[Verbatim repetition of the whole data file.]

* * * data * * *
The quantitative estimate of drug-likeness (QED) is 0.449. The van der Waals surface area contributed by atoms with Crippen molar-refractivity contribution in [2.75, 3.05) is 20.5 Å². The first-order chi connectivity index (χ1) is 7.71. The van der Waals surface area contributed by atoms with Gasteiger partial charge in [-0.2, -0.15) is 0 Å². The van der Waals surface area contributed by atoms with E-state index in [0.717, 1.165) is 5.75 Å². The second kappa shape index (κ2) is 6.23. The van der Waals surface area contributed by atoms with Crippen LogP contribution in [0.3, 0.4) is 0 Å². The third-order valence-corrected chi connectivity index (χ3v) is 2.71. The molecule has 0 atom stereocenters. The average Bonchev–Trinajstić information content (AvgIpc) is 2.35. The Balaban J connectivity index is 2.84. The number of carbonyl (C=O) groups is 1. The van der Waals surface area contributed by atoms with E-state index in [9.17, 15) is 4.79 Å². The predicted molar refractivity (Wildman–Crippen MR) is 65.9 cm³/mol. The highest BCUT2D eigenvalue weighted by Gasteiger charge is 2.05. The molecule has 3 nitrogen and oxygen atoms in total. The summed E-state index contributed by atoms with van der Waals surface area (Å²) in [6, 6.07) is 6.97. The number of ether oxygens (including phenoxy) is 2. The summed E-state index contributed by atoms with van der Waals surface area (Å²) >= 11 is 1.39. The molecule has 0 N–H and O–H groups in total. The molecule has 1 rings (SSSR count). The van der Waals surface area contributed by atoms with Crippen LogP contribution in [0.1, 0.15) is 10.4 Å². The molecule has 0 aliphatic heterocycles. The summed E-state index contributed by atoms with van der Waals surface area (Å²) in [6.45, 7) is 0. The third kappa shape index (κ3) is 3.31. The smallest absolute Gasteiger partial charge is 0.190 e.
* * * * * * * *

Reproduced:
The quantitative estimate of drug-likeness (QED) is 0.449. The van der Waals surface area contributed by atoms with Crippen molar-refractivity contribution in [2.75, 3.05) is 20.5 Å². The first-order chi connectivity index (χ1) is 7.71. The van der Waals surface area contributed by atoms with Gasteiger partial charge in [-0.2, -0.15) is 0 Å². The van der Waals surface area contributed by atoms with E-state index in [0.717, 1.165) is 5.75 Å². The second kappa shape index (κ2) is 6.23. The van der Waals surface area contributed by atoms with Crippen LogP contribution in [0.3, 0.4) is 0 Å². The third-order valence-corrected chi connectivity index (χ3v) is 2.71. The molecule has 0 atom stereocenters. The average Bonchev–Trinajstić information content (AvgIpc) is 2.35. The Balaban J connectivity index is 2.84. The number of carbonyl (C=O) groups is 1. The van der Waals surface area contributed by atoms with E-state index in [9.17, 15) is 4.79 Å². The predicted molar refractivity (Wildman–Crippen MR) is 65.9 cm³/mol. The highest BCUT2D eigenvalue weighted by Gasteiger charge is 2.05. The molecule has 3 nitrogen and oxygen atoms in total. The summed E-state index contributed by atoms with van der Waals surface area (Å²) in [6, 6.07) is 6.97. The number of ether oxygens (including phenoxy) is 2. The summed E-state index contributed by atoms with van der Waals surface area (Å²) >= 11 is 1.39. The molecule has 0 N–H and O–H groups in total. The molecule has 1 rings (SSSR count). The van der Waals surface area contributed by atoms with Crippen LogP contribution in [0.1, 0.15) is 10.4 Å². The molecule has 0 aliphatic heterocycles. The summed E-state index contributed by atoms with van der Waals surface area (Å²) in [6.45, 7) is 0. The third kappa shape index (κ3) is 3.31. The smallest absolute Gasteiger partial charge is 0.190 e.